Friday, November 14, 2014


Seven years is a long time.  It's significantly longer than the amount of time most people stay in their jobs, and it's almost as long as the average American divorced couple stays together before they call it off.  George W. Bush was still president seven years ago, Kevin Durant was beginning his rookie year in the NBA, M. Night Shyamalan was still just a good director in a slump rather than a walking calamity…it was a much different time.

And yet it was seven years ago that my reign as Slap Bet Commissioner began, and it has only now come to a close.  I've written before about the ongoing slap bet between my friend Kyle and his brother Taylor, yet to briefly recap things….in late 2007, the two brothers bet on whether or not a "well-known pro poker player" would win the Main Event tournament of the World Series of Poker over the next seven years.  The growing size of the event had led to a number of unknowns winning, and thus Kyle believed that this would keep happening while Taylor believed that an established player would break through at least once in the near future.

The winner of the Slap Bet would get to slap the loser at some point in the future --- the slap could some out of nowhere, it could be at a predetermined time, it could be lorded over the loser for the rest of their lifetime, etc.  At one point, I thought that the Slap Bet would be the greatest legacy that "How I Met Your Mother" would leave the world, yet now I'm thinking it was either the Crazy/Hot scale, making 'Challenge Accepted!' a normal part of the lexicon, introducing the world to Cobie Smulders or setting a new standard for letting down your fans in your final episode.

Anyway, as you might've guessed, seven editions of the WSOP have passed and we now have a Slap Bet champion.  As commissioner, I was put in charge of gauging whether or not a player was "well-known," and for most of the years, my job was pretty easy.  As Kyle had predicted, the Main Event winners had still been players who (while some were successful online) had yet to really achieve fame in the greater poker community.  My old gauge for "poker stardom" used to be if a player had a strong track record at the WSOP or on the World Poker Tour (or European Poker Tour) series yet since poker as a whole has somewhat declined in popularity, I've had to do a bit more research in determining my judgement on some of the borderline players at these final tables.  Yes, that's right, this slap bet went on so long that it even outlasted poker itself as a pop culture phenomenon.  Hell, this bet even outlasted HIMYM, though it was touch-and-go given how that show kept tacking on unnecessary seasons.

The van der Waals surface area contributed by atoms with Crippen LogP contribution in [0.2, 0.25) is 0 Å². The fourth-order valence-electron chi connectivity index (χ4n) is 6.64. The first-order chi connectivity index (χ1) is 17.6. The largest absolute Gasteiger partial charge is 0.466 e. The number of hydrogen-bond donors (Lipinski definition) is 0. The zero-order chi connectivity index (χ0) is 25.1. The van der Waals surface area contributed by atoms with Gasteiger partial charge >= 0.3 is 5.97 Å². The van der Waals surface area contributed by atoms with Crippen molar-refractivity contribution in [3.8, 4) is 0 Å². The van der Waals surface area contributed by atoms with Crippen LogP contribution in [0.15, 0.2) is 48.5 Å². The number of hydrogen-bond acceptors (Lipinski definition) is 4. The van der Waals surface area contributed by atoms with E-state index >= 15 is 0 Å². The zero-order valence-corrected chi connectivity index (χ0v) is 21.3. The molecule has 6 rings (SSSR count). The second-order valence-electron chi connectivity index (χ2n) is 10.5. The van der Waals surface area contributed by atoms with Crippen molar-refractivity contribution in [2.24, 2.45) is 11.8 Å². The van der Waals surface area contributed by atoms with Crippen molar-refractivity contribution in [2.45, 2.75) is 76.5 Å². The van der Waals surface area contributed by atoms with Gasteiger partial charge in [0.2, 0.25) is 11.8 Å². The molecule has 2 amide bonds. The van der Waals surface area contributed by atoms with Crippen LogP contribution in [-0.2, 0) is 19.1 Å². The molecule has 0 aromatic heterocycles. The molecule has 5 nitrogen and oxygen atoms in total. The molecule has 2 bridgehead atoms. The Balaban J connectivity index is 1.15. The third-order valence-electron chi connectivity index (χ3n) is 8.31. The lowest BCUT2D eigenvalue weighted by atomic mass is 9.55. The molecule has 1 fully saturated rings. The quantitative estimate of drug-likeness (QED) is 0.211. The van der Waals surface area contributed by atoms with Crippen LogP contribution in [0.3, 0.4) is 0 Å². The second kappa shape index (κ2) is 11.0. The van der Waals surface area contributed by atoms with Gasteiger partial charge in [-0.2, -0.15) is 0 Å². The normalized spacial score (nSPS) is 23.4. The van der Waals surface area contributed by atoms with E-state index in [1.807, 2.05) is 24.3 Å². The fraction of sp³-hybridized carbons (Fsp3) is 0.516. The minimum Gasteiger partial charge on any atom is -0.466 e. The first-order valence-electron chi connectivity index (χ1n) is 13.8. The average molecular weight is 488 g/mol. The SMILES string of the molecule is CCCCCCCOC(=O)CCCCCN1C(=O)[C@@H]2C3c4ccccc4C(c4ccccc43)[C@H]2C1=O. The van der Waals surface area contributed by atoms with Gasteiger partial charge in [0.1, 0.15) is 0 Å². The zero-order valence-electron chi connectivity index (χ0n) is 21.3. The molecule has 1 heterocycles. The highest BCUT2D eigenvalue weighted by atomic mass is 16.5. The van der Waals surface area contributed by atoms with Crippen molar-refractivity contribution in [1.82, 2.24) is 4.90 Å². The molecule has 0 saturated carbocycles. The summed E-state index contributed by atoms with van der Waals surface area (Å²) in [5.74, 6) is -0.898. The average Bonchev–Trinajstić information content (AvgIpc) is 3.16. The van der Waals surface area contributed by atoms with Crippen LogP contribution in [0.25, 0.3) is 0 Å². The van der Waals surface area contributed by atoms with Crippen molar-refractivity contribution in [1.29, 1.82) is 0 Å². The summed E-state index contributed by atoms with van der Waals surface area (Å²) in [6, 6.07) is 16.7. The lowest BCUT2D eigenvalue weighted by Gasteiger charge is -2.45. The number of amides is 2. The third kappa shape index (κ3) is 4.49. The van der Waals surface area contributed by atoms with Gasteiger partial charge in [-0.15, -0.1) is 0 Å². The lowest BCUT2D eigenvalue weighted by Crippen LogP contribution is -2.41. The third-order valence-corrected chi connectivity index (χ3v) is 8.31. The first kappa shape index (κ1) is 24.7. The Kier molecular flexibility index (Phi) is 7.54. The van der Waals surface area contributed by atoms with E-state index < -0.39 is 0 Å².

Every Main Event brought with it some new drama, since almost every final table involved one clear "well-known pro" or even a superstar of the sport like Phil Ivey, Michael Mizrachi or J.C. Tran.  This year, we had two guys who qualified by my standards of "well-known."  You had Mark Newhouse, who was a finalist at both the 2013 and 2014 WSOP, which interestingly made him a guy who wasn't a star in 2007 but was clearly a star now.*  You also had Martin Jacobson, a long-time EPT staple who was lacking in major wins, yet he had reached a few final tables on both the EPT and WPT circuits.

* = while Kyle was obviously betting on the fact that there are way more unknowns than well-known star pros, the one edge that Taylor had was that the number of well-known star pros grows every year.  Hell, given that I was going by old WPT events, some guy who'd won a first-season WPT event and then done nothing in the last decade might've still qualified as "well-known" by my commissioner-ial decree.  

And, of course, Jacobson won the Main Event.  This epic Slap Bet literally came down to the final two players of the seventh year of the qualifying WSOP events, and Taylor (and, y'know, Jacobson) pulled it out.  It was quite the Cinderella story, since I've heard from inside sources that Kyle was already considering his victory a foregone conclusion.

So now, the younger brother gets to slap his older brother in what I'm sure will be a proud moment in their family's history.  I'm doubly bittersweet about this whole situation.  Firstly, as an older brother myself, I hate to see little brothers get any victories whatsoever.  Secondly, my reign as Slap Bet commissioner has officially ended.  It's a sad day.  I so looked forward to my annual 10 minutes of internet research to determine who the hell these random poker players were, plus my subsequent detailed e-mail recap to Kyle and Taylor about the Slap Bet's status.  Now what am I supposed to e-mail them about?  Our lives?  Sports?  General friendship?  How boring.

If you're planning to enter into a potentially years-long wager with a friend, I know someone who can officiate.  I haven't decided yet if I'm going to start including "Slap Bet Commissioner" on my resume. 

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